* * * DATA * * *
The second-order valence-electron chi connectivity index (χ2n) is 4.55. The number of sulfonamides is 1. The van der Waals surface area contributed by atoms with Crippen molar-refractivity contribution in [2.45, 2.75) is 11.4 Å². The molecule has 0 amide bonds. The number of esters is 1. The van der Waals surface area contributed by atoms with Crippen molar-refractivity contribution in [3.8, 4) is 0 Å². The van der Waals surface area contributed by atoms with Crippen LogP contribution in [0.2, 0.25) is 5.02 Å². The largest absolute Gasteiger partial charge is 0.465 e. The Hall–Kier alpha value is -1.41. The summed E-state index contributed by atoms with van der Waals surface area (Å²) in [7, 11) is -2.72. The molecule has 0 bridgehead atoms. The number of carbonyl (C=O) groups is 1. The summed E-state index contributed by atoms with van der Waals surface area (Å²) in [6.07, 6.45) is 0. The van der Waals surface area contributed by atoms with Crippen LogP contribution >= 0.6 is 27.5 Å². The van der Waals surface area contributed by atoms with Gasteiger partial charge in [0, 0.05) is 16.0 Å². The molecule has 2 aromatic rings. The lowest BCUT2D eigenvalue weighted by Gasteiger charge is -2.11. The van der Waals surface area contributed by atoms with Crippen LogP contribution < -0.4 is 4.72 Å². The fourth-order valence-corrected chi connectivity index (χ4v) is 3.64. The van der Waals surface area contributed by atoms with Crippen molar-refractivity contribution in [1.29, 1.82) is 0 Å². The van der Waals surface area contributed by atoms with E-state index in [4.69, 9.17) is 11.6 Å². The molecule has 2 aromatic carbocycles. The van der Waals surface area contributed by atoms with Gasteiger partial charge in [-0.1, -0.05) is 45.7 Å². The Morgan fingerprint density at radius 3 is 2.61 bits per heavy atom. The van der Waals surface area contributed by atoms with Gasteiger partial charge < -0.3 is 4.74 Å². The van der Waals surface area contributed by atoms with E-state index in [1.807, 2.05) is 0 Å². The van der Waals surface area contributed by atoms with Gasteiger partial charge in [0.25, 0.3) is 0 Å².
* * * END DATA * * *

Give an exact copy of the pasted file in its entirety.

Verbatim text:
The second-order valence-electron chi connectivity index (χ2n) is 4.55. The number of sulfonamides is 1. The van der Waals surface area contributed by atoms with Crippen molar-refractivity contribution in [2.45, 2.75) is 11.4 Å². The molecule has 0 amide bonds. The number of esters is 1. The van der Waals surface area contributed by atoms with Crippen molar-refractivity contribution in [3.8, 4) is 0 Å². The van der Waals surface area contributed by atoms with Crippen LogP contribution in [0.2, 0.25) is 5.02 Å². The largest absolute Gasteiger partial charge is 0.465 e. The Hall–Kier alpha value is -1.41. The summed E-state index contributed by atoms with van der Waals surface area (Å²) in [7, 11) is -2.72. The molecule has 0 bridgehead atoms. The number of carbonyl (C=O) groups is 1. The summed E-state index contributed by atoms with van der Waals surface area (Å²) in [6.07, 6.45) is 0. The van der Waals surface area contributed by atoms with Crippen LogP contribution >= 0.6 is 27.5 Å². The van der Waals surface area contributed by atoms with Gasteiger partial charge in [0, 0.05) is 16.0 Å². The molecule has 2 aromatic rings. The lowest BCUT2D eigenvalue weighted by Gasteiger charge is -2.11. The van der Waals surface area contributed by atoms with Crippen LogP contribution < -0.4 is 4.72 Å². The fourth-order valence-corrected chi connectivity index (χ4v) is 3.64. The van der Waals surface area contributed by atoms with Crippen molar-refractivity contribution in [1.29, 1.82) is 0 Å². The van der Waals surface area contributed by atoms with E-state index in [4.69, 9.17) is 11.6 Å². The molecule has 2 aromatic carbocycles. The van der Waals surface area contributed by atoms with Gasteiger partial charge in [-0.1, -0.05) is 45.7 Å². The Morgan fingerprint density at radius 3 is 2.61 bits per heavy atom. The van der Waals surface area contributed by atoms with Gasteiger partial charge < -0.3 is 4.74 Å². The van der Waals surface area contributed by atoms with E-state index in [1.807, 2.05) is 0 Å². The van der Waals surface area contributed by atoms with Gasteiger partial charge in [0.25, 0.3) is 0 Å².